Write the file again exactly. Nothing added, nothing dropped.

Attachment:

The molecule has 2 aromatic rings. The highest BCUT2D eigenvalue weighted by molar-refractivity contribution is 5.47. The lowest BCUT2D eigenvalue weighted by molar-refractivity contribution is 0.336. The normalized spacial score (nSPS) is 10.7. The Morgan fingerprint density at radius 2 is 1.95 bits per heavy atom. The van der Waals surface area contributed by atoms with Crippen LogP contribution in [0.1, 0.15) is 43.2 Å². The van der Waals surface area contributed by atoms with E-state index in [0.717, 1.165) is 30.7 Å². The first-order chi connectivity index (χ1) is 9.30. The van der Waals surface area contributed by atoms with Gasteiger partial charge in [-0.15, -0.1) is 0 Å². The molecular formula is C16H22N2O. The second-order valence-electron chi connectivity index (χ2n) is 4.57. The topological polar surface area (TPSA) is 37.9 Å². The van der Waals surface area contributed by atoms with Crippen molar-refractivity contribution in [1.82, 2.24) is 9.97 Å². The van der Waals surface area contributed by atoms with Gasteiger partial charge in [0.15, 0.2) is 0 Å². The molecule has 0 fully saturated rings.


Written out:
The molecule has 2 aromatic rings. The highest BCUT2D eigenvalue weighted by molar-refractivity contribution is 5.47. The lowest BCUT2D eigenvalue weighted by molar-refractivity contribution is 0.336. The normalized spacial score (nSPS) is 10.7. The Morgan fingerprint density at radius 2 is 1.95 bits per heavy atom. The van der Waals surface area contributed by atoms with Crippen LogP contribution in [0.1, 0.15) is 43.2 Å². The van der Waals surface area contributed by atoms with E-state index in [0.717, 1.165) is 30.7 Å². The first-order chi connectivity index (χ1) is 9.30. The van der Waals surface area contributed by atoms with Gasteiger partial charge in [-0.15, -0.1) is 0 Å². The molecular formula is C16H22N2O. The second-order valence-electron chi connectivity index (χ2n) is 4.57. The topological polar surface area (TPSA) is 37.9 Å². The van der Waals surface area contributed by atoms with Crippen molar-refractivity contribution in [1.82, 2.24) is 9.97 Å². The van der Waals surface area contributed by atoms with Gasteiger partial charge in [0.15, 0.2) is 0 Å². The molecule has 0 fully saturated rings.